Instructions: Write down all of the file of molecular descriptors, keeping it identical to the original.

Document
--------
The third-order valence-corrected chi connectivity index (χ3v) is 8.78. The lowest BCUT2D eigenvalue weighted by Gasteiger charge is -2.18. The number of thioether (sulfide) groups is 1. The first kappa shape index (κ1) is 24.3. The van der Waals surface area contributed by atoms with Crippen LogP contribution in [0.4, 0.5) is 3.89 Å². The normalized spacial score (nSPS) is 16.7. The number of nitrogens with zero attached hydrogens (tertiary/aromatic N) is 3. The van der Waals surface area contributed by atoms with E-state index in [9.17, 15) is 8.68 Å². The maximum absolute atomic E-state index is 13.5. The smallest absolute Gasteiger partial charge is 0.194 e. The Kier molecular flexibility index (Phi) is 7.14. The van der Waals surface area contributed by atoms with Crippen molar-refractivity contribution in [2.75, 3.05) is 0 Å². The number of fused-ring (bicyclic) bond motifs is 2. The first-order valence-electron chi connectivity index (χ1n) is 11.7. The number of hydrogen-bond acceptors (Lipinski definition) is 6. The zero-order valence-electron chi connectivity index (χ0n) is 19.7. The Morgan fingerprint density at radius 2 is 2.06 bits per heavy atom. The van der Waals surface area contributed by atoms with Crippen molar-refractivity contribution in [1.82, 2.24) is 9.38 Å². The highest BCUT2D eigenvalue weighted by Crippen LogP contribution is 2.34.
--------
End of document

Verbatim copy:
The third-order valence-corrected chi connectivity index (χ3v) is 8.78. The lowest BCUT2D eigenvalue weighted by Gasteiger charge is -2.18. The number of thioether (sulfide) groups is 1. The first kappa shape index (κ1) is 24.3. The van der Waals surface area contributed by atoms with Crippen LogP contribution in [0.4, 0.5) is 3.89 Å². The normalized spacial score (nSPS) is 16.7. The number of nitrogens with zero attached hydrogens (tertiary/aromatic N) is 3. The van der Waals surface area contributed by atoms with E-state index in [9.17, 15) is 8.68 Å². The maximum absolute atomic E-state index is 13.5. The smallest absolute Gasteiger partial charge is 0.194 e. The Kier molecular flexibility index (Phi) is 7.14. The van der Waals surface area contributed by atoms with Crippen molar-refractivity contribution in [2.75, 3.05) is 0 Å². The number of fused-ring (bicyclic) bond motifs is 2. The first-order valence-electron chi connectivity index (χ1n) is 11.7. The number of hydrogen-bond acceptors (Lipinski definition) is 6. The zero-order valence-electron chi connectivity index (χ0n) is 19.7. The Morgan fingerprint density at radius 2 is 2.06 bits per heavy atom. The van der Waals surface area contributed by atoms with Crippen molar-refractivity contribution in [1.82, 2.24) is 9.38 Å². The highest BCUT2D eigenvalue weighted by Crippen LogP contribution is 2.34.